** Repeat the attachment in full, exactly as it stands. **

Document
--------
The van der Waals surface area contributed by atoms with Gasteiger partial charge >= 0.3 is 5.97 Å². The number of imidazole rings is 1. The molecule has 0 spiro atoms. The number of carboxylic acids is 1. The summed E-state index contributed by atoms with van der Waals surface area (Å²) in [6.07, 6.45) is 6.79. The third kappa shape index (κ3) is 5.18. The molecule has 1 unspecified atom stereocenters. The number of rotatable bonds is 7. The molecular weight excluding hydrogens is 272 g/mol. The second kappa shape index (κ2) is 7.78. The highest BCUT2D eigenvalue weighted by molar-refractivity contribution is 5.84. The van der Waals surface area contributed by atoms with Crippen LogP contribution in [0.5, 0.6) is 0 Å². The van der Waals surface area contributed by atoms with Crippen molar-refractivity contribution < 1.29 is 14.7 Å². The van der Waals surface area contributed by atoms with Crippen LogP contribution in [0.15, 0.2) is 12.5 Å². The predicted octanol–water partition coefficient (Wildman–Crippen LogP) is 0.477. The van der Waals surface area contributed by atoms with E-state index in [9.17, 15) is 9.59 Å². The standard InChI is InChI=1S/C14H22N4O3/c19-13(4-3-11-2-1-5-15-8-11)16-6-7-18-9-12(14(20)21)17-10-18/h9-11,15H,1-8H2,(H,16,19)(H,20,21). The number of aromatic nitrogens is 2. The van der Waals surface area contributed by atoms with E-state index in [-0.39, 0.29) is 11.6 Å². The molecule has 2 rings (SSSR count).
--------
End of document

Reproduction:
The van der Waals surface area contributed by atoms with Gasteiger partial charge >= 0.3 is 5.97 Å². The number of imidazole rings is 1. The molecule has 0 spiro atoms. The number of carboxylic acids is 1. The summed E-state index contributed by atoms with van der Waals surface area (Å²) in [6.07, 6.45) is 6.79. The third kappa shape index (κ3) is 5.18. The molecule has 1 unspecified atom stereocenters. The number of rotatable bonds is 7. The molecular weight excluding hydrogens is 272 g/mol. The second kappa shape index (κ2) is 7.78. The highest BCUT2D eigenvalue weighted by molar-refractivity contribution is 5.84. The van der Waals surface area contributed by atoms with Crippen LogP contribution in [0.5, 0.6) is 0 Å². The van der Waals surface area contributed by atoms with Crippen molar-refractivity contribution < 1.29 is 14.7 Å². The van der Waals surface area contributed by atoms with Crippen LogP contribution in [0.15, 0.2) is 12.5 Å². The predicted octanol–water partition coefficient (Wildman–Crippen LogP) is 0.477. The van der Waals surface area contributed by atoms with E-state index in [9.17, 15) is 9.59 Å². The standard InChI is InChI=1S/C14H22N4O3/c19-13(4-3-11-2-1-5-15-8-11)16-6-7-18-9-12(14(20)21)17-10-18/h9-11,15H,1-8H2,(H,16,19)(H,20,21). The number of aromatic nitrogens is 2. The van der Waals surface area contributed by atoms with E-state index in [-0.39, 0.29) is 11.6 Å². The molecule has 2 rings (SSSR count).